College of Business > News & Events > Institute for Housing Studies Awarded $100,000 Grant

Institute for Housing Studies Awarded $100,000 Grant


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The Institute for Housing Studies (IHS), an applied research center situated in the Real Estate Center at the Driehaus College of Business, has received a $100,000 grant from the Polk Bros. Foundation. 

The grant, which will be spread out over two years, will support the IHS in building meaningful, long-term partnerships with community organizations, said IHS Executive Director Geoff Smith.  

“There are different ways to approach these kinds of community engagements,” he said. “But the way we do it is we built a lot of relationships.”  

This kind of sustained engagement, Smith stressed, demands a considerable investment of time — and staff.  

“That’s where philanthropy comes in,” Smith said. “This grant is a good example of that type of funding that allows us to spend some extra time doing this work.”  

The Institute for Housing Studies uses data to help community-based organizations in Chicago – particularly the South and West Sides – better serve local needs. Much of this work, Smith stressed, arises organically from ongoing relationships with community organizations.  

In one example, the IHS partnered with the Garfield Park Community Council, a group based in East Garfield Park. A state program offered financial assistance to homeowners who had fallen behind on their property tax bills. The IHS analyzed data to help the group identify candidates and likely candidates for the program.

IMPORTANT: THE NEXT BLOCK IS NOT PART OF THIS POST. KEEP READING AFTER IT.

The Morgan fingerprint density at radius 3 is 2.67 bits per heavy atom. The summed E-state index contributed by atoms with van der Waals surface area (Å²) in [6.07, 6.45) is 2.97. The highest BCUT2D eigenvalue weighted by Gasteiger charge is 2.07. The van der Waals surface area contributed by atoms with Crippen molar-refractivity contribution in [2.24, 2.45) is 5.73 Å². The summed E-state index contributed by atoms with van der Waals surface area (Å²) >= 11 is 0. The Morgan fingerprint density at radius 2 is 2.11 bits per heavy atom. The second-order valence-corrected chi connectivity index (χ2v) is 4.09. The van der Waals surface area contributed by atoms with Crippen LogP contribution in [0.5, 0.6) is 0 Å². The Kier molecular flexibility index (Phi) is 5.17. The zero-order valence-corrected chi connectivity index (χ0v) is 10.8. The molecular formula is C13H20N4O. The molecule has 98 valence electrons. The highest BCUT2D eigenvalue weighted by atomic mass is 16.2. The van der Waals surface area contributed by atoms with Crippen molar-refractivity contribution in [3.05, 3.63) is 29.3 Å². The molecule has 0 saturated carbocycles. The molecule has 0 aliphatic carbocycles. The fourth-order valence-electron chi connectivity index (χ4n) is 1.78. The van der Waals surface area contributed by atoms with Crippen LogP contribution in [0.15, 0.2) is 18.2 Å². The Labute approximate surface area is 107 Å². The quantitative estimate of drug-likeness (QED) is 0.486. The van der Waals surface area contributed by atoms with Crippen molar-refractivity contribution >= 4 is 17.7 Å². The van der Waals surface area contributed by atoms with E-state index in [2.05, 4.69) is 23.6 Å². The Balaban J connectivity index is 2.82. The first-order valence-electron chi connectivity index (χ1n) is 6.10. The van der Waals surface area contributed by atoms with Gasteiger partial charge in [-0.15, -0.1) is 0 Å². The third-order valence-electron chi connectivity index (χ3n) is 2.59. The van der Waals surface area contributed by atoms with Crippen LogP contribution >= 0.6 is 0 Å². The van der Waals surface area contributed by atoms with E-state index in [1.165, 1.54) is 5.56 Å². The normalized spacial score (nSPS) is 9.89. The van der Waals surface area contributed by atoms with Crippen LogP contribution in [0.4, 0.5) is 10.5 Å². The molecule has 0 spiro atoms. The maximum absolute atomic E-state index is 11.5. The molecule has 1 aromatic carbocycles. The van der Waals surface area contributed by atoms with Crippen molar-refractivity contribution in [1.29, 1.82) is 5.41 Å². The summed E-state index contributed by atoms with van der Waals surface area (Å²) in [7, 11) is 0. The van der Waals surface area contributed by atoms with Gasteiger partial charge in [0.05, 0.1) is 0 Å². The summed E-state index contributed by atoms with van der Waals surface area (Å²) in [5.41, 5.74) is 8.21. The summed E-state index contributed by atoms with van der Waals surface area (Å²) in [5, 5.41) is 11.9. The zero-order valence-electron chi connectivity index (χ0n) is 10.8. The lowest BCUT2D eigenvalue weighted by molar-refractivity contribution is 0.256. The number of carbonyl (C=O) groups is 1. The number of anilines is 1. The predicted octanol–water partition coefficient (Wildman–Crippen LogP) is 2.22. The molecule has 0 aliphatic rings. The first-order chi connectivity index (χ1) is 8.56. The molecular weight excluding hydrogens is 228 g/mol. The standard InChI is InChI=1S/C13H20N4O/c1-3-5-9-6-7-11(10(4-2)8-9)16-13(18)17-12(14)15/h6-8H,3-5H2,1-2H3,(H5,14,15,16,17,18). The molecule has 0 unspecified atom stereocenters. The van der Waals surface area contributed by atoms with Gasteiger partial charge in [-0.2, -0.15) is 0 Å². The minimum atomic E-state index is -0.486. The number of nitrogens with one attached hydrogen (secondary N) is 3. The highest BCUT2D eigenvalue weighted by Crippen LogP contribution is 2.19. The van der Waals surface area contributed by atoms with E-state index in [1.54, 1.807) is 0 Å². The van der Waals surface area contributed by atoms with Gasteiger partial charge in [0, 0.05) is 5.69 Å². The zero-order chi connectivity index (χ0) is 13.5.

In another case, the IHS joined forces with the Northwest Center and the Northwest Home Equity Assurance Program, community groups working in Belmont Cragin, among other neighborhoods on Chicago’s northwest side. The groups hoped to provide grants to help low-income homeowners with home improvement projects. The IHS helped the organizations target their outreach efforts by analyzing a wide range of data sources, doing everything from identifying homes that had been owned by the same family for decades to triangulating census tracts where economic conditions pointed to a need for financial support. 

In both cases, the IHS worked closely with their community partners to determine how best to use, analyze and package the data in question.  

“They know the issues that are happening in their neighborhoods,” Smith said of the institute’s community partners. Where data come in, he said, is as a tool to help community organizations “tell the story of what’s happening in their neighborhoods in a way that resonates with audiences like funders, the media, or elected officials.”  

Focusing the efforts of full-time staff on maintaining partnerships, meanwhile, gives students the ability to engage with the center based on their interests and skills. 

“Especially if they're interested in affordable housing, or in the policy space, or in applied research,” he said, “the experience students get with us is really valuable.” 

Ultimately, Smith said, grants like the one from the Polk Bros. Foundation help the IHS focus on its central mission as an applied research center: providing information that is immediately useful to groups on the ground.  

“Philanthropy allows us to spend the time building those relationships, which then helps us understand the questions that [community groups] are trying to answer,” Smith said.  

The end goal: “Build a product that helps answer that question and is useful to practitioners.”